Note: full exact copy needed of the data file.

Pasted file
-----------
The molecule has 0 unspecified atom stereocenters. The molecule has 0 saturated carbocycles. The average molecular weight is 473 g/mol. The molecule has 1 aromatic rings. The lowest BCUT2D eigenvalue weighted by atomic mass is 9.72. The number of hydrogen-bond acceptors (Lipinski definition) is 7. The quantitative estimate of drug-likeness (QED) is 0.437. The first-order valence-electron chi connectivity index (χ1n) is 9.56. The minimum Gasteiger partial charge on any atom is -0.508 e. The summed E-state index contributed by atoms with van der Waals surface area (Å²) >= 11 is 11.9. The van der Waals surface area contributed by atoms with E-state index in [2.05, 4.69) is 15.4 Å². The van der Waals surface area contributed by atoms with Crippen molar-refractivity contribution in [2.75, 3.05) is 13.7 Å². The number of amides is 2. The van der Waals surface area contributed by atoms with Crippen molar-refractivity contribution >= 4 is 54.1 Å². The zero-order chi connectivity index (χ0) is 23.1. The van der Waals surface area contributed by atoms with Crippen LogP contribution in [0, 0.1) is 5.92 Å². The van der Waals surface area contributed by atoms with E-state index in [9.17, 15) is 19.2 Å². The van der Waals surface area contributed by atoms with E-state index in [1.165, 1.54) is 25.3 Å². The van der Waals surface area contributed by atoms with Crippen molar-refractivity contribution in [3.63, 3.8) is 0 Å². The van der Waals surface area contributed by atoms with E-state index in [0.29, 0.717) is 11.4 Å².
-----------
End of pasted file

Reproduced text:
The molecule has 0 unspecified atom stereocenters. The molecule has 0 saturated carbocycles. The average molecular weight is 473 g/mol. The molecule has 1 aromatic rings. The lowest BCUT2D eigenvalue weighted by atomic mass is 9.72. The number of hydrogen-bond acceptors (Lipinski definition) is 7. The quantitative estimate of drug-likeness (QED) is 0.437. The first-order valence-electron chi connectivity index (χ1n) is 9.56. The minimum Gasteiger partial charge on any atom is -0.508 e. The summed E-state index contributed by atoms with van der Waals surface area (Å²) >= 11 is 11.9. The van der Waals surface area contributed by atoms with E-state index in [2.05, 4.69) is 15.4 Å². The van der Waals surface area contributed by atoms with Crippen molar-refractivity contribution in [2.75, 3.05) is 13.7 Å². The number of amides is 2. The van der Waals surface area contributed by atoms with Crippen molar-refractivity contribution >= 4 is 54.1 Å². The zero-order chi connectivity index (χ0) is 23.1. The van der Waals surface area contributed by atoms with Crippen LogP contribution in [0, 0.1) is 5.92 Å². The van der Waals surface area contributed by atoms with E-state index in [9.17, 15) is 19.2 Å². The van der Waals surface area contributed by atoms with E-state index in [1.165, 1.54) is 25.3 Å². The van der Waals surface area contributed by atoms with Crippen molar-refractivity contribution in [3.63, 3.8) is 0 Å². The van der Waals surface area contributed by atoms with E-state index in [0.29, 0.717) is 11.4 Å².